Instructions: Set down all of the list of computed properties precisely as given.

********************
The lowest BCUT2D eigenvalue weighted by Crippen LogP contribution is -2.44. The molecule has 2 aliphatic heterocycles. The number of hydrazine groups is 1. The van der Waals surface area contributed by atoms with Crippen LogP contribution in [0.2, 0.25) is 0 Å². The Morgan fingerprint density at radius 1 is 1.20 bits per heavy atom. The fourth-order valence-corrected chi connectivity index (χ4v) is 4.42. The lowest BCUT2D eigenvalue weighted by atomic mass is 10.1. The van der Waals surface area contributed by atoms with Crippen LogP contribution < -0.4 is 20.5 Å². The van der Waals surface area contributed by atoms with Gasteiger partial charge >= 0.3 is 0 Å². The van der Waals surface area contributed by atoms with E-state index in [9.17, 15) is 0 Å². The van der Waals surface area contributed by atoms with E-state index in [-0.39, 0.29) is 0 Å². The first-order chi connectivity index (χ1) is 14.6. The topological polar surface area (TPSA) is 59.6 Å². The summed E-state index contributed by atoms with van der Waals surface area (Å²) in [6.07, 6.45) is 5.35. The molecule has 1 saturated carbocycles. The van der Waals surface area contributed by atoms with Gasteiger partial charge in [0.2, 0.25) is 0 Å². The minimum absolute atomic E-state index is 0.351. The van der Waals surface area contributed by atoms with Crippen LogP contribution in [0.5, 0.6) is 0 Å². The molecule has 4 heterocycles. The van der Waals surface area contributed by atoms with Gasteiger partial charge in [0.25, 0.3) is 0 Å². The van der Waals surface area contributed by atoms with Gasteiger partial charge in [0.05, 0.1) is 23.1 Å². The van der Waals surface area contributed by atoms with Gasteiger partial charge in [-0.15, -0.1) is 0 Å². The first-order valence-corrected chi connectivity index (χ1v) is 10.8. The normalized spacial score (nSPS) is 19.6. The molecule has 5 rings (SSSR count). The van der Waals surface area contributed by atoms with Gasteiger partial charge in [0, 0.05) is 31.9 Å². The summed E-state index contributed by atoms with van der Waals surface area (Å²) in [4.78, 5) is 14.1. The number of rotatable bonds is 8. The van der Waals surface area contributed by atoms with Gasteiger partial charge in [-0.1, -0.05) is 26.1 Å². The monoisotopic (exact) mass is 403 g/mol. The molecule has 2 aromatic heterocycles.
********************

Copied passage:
The lowest BCUT2D eigenvalue weighted by Crippen LogP contribution is -2.44. The molecule has 2 aliphatic heterocycles. The number of hydrazine groups is 1. The van der Waals surface area contributed by atoms with Crippen LogP contribution in [0.2, 0.25) is 0 Å². The Morgan fingerprint density at radius 1 is 1.20 bits per heavy atom. The fourth-order valence-corrected chi connectivity index (χ4v) is 4.42. The lowest BCUT2D eigenvalue weighted by atomic mass is 10.1. The van der Waals surface area contributed by atoms with Crippen LogP contribution < -0.4 is 20.5 Å². The van der Waals surface area contributed by atoms with Gasteiger partial charge >= 0.3 is 0 Å². The van der Waals surface area contributed by atoms with E-state index in [9.17, 15) is 0 Å². The van der Waals surface area contributed by atoms with E-state index in [-0.39, 0.29) is 0 Å². The first-order chi connectivity index (χ1) is 14.6. The topological polar surface area (TPSA) is 59.6 Å². The summed E-state index contributed by atoms with van der Waals surface area (Å²) in [6.07, 6.45) is 5.35. The molecule has 1 saturated carbocycles. The van der Waals surface area contributed by atoms with Gasteiger partial charge in [0.2, 0.25) is 0 Å². The minimum absolute atomic E-state index is 0.351. The van der Waals surface area contributed by atoms with Crippen LogP contribution in [0.5, 0.6) is 0 Å². The molecule has 4 heterocycles. The van der Waals surface area contributed by atoms with Gasteiger partial charge in [0.25, 0.3) is 0 Å². The van der Waals surface area contributed by atoms with Gasteiger partial charge in [0.05, 0.1) is 23.1 Å². The van der Waals surface area contributed by atoms with Gasteiger partial charge in [-0.15, -0.1) is 0 Å². The first-order valence-corrected chi connectivity index (χ1v) is 10.8. The normalized spacial score (nSPS) is 19.6. The molecule has 5 rings (SSSR count). The van der Waals surface area contributed by atoms with Gasteiger partial charge in [0, 0.05) is 31.9 Å². The summed E-state index contributed by atoms with van der Waals surface area (Å²) in [4.78, 5) is 14.1. The number of rotatable bonds is 8. The van der Waals surface area contributed by atoms with Gasteiger partial charge in [-0.1, -0.05) is 26.1 Å². The monoisotopic (exact) mass is 403 g/mol. The molecule has 2 aromatic heterocycles.